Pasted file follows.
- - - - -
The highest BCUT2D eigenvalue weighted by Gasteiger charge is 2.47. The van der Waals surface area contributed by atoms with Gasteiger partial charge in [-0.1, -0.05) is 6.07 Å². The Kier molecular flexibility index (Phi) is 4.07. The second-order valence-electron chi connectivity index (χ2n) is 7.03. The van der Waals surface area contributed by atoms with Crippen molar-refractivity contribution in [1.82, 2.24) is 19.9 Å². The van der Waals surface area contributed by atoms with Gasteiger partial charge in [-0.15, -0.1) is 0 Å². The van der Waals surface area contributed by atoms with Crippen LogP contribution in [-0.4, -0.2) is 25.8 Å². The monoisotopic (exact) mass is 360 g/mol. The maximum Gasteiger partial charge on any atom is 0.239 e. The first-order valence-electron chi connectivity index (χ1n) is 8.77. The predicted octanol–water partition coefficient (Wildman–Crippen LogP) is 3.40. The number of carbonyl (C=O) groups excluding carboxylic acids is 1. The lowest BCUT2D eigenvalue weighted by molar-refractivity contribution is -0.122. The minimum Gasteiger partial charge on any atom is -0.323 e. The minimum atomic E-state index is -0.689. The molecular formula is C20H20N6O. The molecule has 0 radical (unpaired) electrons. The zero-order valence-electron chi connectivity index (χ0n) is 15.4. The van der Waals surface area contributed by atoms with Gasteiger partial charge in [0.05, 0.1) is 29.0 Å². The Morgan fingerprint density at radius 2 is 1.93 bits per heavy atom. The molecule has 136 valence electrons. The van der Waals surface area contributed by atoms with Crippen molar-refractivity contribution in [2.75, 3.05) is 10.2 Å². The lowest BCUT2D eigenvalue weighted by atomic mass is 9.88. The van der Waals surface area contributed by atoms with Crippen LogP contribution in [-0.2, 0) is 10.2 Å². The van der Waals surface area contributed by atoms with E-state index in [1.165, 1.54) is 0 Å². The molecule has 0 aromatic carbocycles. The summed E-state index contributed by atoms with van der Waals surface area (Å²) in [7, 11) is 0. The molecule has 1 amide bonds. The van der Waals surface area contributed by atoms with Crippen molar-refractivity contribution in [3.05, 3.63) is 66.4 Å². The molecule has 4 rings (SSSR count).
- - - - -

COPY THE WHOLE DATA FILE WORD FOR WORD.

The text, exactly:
The highest BCUT2D eigenvalue weighted by Gasteiger charge is 2.47. The van der Waals surface area contributed by atoms with Gasteiger partial charge in [-0.1, -0.05) is 6.07 Å². The Kier molecular flexibility index (Phi) is 4.07. The second-order valence-electron chi connectivity index (χ2n) is 7.03. The van der Waals surface area contributed by atoms with Crippen molar-refractivity contribution in [1.82, 2.24) is 19.9 Å². The van der Waals surface area contributed by atoms with Gasteiger partial charge in [-0.15, -0.1) is 0 Å². The van der Waals surface area contributed by atoms with Crippen LogP contribution in [-0.4, -0.2) is 25.8 Å². The monoisotopic (exact) mass is 360 g/mol. The maximum Gasteiger partial charge on any atom is 0.239 e. The first-order valence-electron chi connectivity index (χ1n) is 8.77. The predicted octanol–water partition coefficient (Wildman–Crippen LogP) is 3.40. The number of carbonyl (C=O) groups excluding carboxylic acids is 1. The lowest BCUT2D eigenvalue weighted by molar-refractivity contribution is -0.122. The minimum Gasteiger partial charge on any atom is -0.323 e. The minimum atomic E-state index is -0.689. The molecular formula is C20H20N6O. The molecule has 0 radical (unpaired) electrons. The zero-order valence-electron chi connectivity index (χ0n) is 15.4. The van der Waals surface area contributed by atoms with Gasteiger partial charge in [0.05, 0.1) is 29.0 Å². The Morgan fingerprint density at radius 2 is 1.93 bits per heavy atom. The molecule has 136 valence electrons. The van der Waals surface area contributed by atoms with Crippen molar-refractivity contribution in [2.75, 3.05) is 10.2 Å². The lowest BCUT2D eigenvalue weighted by atomic mass is 9.88. The van der Waals surface area contributed by atoms with Crippen LogP contribution in [-0.2, 0) is 10.2 Å². The van der Waals surface area contributed by atoms with E-state index in [1.165, 1.54) is 0 Å². The molecule has 0 aromatic carbocycles. The summed E-state index contributed by atoms with van der Waals surface area (Å²) in [7, 11) is 0. The molecule has 1 amide bonds. The van der Waals surface area contributed by atoms with Crippen molar-refractivity contribution in [3.05, 3.63) is 66.4 Å². The molecule has 4 rings (SSSR count).